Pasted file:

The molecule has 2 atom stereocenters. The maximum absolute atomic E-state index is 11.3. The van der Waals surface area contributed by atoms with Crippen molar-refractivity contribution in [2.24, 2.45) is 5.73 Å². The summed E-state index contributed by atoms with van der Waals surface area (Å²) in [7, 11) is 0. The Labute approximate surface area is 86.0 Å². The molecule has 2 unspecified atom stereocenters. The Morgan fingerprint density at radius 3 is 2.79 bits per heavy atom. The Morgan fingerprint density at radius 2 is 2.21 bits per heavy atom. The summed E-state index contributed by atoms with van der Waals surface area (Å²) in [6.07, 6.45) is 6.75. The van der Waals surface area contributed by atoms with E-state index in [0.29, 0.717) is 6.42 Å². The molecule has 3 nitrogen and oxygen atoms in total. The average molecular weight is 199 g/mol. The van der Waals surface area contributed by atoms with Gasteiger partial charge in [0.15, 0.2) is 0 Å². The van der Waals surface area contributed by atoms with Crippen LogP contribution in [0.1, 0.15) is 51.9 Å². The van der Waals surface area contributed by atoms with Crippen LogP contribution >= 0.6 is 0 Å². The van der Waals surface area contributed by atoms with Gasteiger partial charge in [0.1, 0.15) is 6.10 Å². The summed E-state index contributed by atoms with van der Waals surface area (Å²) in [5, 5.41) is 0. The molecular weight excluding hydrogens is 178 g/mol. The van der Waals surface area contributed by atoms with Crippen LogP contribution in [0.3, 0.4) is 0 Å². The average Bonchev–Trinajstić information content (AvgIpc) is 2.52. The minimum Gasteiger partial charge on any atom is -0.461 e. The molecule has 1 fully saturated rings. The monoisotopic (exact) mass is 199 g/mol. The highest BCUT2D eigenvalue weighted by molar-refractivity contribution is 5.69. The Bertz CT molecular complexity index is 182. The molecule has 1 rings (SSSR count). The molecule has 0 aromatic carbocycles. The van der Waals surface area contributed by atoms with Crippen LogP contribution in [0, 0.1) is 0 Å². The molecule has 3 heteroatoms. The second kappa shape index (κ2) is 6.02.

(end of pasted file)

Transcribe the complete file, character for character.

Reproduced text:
The molecule has 2 atom stereocenters. The maximum absolute atomic E-state index is 11.3. The van der Waals surface area contributed by atoms with Crippen molar-refractivity contribution in [2.24, 2.45) is 5.73 Å². The summed E-state index contributed by atoms with van der Waals surface area (Å²) in [7, 11) is 0. The Labute approximate surface area is 86.0 Å². The molecule has 2 unspecified atom stereocenters. The Morgan fingerprint density at radius 3 is 2.79 bits per heavy atom. The Morgan fingerprint density at radius 2 is 2.21 bits per heavy atom. The summed E-state index contributed by atoms with van der Waals surface area (Å²) in [6.07, 6.45) is 6.75. The van der Waals surface area contributed by atoms with E-state index in [0.29, 0.717) is 6.42 Å². The molecule has 3 nitrogen and oxygen atoms in total. The average molecular weight is 199 g/mol. The van der Waals surface area contributed by atoms with Gasteiger partial charge in [0.15, 0.2) is 0 Å². The van der Waals surface area contributed by atoms with Crippen LogP contribution in [0.1, 0.15) is 51.9 Å². The van der Waals surface area contributed by atoms with Crippen LogP contribution >= 0.6 is 0 Å². The van der Waals surface area contributed by atoms with Gasteiger partial charge in [0.1, 0.15) is 6.10 Å². The summed E-state index contributed by atoms with van der Waals surface area (Å²) in [5, 5.41) is 0. The molecular weight excluding hydrogens is 178 g/mol. The van der Waals surface area contributed by atoms with Crippen LogP contribution in [0.3, 0.4) is 0 Å². The average Bonchev–Trinajstić information content (AvgIpc) is 2.52. The minimum Gasteiger partial charge on any atom is -0.461 e. The molecule has 1 fully saturated rings. The monoisotopic (exact) mass is 199 g/mol. The highest BCUT2D eigenvalue weighted by molar-refractivity contribution is 5.69. The Bertz CT molecular complexity index is 182. The molecule has 1 rings (SSSR count). The molecule has 0 aromatic carbocycles. The van der Waals surface area contributed by atoms with Crippen LogP contribution in [0, 0.1) is 0 Å². The molecule has 3 heteroatoms. The second kappa shape index (κ2) is 6.02.